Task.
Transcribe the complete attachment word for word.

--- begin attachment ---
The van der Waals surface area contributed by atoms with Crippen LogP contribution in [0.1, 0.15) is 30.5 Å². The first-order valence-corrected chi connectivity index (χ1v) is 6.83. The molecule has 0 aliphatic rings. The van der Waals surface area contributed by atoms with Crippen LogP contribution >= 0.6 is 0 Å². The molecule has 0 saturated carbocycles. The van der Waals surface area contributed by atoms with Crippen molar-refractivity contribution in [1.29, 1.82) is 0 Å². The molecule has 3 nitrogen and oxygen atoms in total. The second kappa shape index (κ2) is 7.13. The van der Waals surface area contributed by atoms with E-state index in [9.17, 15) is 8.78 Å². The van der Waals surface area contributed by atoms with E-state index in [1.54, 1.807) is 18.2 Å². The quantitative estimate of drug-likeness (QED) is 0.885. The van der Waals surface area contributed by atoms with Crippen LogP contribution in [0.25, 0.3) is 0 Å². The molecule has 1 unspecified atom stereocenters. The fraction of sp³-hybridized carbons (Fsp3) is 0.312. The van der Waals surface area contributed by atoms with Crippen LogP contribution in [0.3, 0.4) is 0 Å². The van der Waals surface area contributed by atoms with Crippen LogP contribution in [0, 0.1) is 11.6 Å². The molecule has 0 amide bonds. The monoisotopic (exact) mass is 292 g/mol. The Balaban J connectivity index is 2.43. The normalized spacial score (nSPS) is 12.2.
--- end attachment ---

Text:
The van der Waals surface area contributed by atoms with Crippen LogP contribution in [0.1, 0.15) is 30.5 Å². The first-order valence-corrected chi connectivity index (χ1v) is 6.83. The molecule has 0 aliphatic rings. The van der Waals surface area contributed by atoms with Crippen LogP contribution >= 0.6 is 0 Å². The molecule has 0 saturated carbocycles. The van der Waals surface area contributed by atoms with Crippen molar-refractivity contribution in [1.29, 1.82) is 0 Å². The molecule has 3 nitrogen and oxygen atoms in total. The second kappa shape index (κ2) is 7.13. The van der Waals surface area contributed by atoms with E-state index in [9.17, 15) is 8.78 Å². The van der Waals surface area contributed by atoms with E-state index in [1.54, 1.807) is 18.2 Å². The quantitative estimate of drug-likeness (QED) is 0.885. The van der Waals surface area contributed by atoms with Crippen LogP contribution in [0.25, 0.3) is 0 Å². The molecule has 1 unspecified atom stereocenters. The fraction of sp³-hybridized carbons (Fsp3) is 0.312. The van der Waals surface area contributed by atoms with Crippen LogP contribution in [0.3, 0.4) is 0 Å². The van der Waals surface area contributed by atoms with Crippen LogP contribution in [0, 0.1) is 11.6 Å². The molecule has 0 amide bonds. The monoisotopic (exact) mass is 292 g/mol. The Balaban J connectivity index is 2.43. The normalized spacial score (nSPS) is 12.2.